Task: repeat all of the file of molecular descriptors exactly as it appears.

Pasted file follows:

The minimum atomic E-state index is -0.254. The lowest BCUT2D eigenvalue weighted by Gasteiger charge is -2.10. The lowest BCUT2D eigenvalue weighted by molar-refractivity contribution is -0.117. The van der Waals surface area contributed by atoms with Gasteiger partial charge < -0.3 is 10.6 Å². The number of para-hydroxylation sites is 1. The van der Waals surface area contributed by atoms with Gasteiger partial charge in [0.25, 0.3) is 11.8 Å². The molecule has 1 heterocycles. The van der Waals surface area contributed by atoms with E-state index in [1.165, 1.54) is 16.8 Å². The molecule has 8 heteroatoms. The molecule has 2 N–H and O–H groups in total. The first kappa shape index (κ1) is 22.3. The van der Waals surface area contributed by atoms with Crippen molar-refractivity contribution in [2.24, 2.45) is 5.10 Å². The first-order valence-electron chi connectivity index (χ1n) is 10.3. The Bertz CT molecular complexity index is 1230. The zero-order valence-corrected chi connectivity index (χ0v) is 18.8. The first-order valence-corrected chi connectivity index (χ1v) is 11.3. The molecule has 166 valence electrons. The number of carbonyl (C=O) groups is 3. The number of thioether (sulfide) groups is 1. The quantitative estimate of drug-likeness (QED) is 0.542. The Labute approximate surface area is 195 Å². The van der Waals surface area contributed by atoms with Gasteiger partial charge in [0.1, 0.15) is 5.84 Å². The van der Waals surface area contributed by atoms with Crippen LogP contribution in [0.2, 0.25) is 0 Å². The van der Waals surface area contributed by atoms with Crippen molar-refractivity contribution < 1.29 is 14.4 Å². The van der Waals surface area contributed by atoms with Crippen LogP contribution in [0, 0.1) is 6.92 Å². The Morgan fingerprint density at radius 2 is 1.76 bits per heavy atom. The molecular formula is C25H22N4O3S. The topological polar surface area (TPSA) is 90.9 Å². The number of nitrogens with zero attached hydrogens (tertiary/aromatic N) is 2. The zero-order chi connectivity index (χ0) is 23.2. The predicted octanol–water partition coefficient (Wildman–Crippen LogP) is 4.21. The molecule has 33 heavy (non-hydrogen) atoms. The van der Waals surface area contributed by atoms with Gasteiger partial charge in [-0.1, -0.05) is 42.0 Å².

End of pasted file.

The minimum atomic E-state index is -0.254. The lowest BCUT2D eigenvalue weighted by Gasteiger charge is -2.10. The lowest BCUT2D eigenvalue weighted by molar-refractivity contribution is -0.117. The van der Waals surface area contributed by atoms with Gasteiger partial charge < -0.3 is 10.6 Å². The number of para-hydroxylation sites is 1. The van der Waals surface area contributed by atoms with Gasteiger partial charge in [0.25, 0.3) is 11.8 Å². The molecule has 1 heterocycles. The van der Waals surface area contributed by atoms with E-state index in [1.165, 1.54) is 16.8 Å². The molecule has 8 heteroatoms. The molecule has 2 N–H and O–H groups in total. The first kappa shape index (κ1) is 22.3. The van der Waals surface area contributed by atoms with Crippen molar-refractivity contribution in [2.24, 2.45) is 5.10 Å². The first-order valence-electron chi connectivity index (χ1n) is 10.3. The Bertz CT molecular complexity index is 1230. The zero-order valence-corrected chi connectivity index (χ0v) is 18.8. The first-order valence-corrected chi connectivity index (χ1v) is 11.3. The molecule has 166 valence electrons. The number of carbonyl (C=O) groups is 3. The number of thioether (sulfide) groups is 1. The quantitative estimate of drug-likeness (QED) is 0.542. The Labute approximate surface area is 195 Å². The van der Waals surface area contributed by atoms with Gasteiger partial charge in [0.1, 0.15) is 5.84 Å². The van der Waals surface area contributed by atoms with Crippen LogP contribution in [0.2, 0.25) is 0 Å². The van der Waals surface area contributed by atoms with Crippen molar-refractivity contribution < 1.29 is 14.4 Å². The van der Waals surface area contributed by atoms with Crippen LogP contribution in [0, 0.1) is 6.92 Å². The Morgan fingerprint density at radius 2 is 1.76 bits per heavy atom. The molecular formula is C25H22N4O3S. The topological polar surface area (TPSA) is 90.9 Å². The number of nitrogens with zero attached hydrogens (tertiary/aromatic N) is 2. The zero-order chi connectivity index (χ0) is 23.2. The predicted octanol–water partition coefficient (Wildman–Crippen LogP) is 4.21. The molecule has 33 heavy (non-hydrogen) atoms. The van der Waals surface area contributed by atoms with Gasteiger partial charge in [-0.1, -0.05) is 42.0 Å².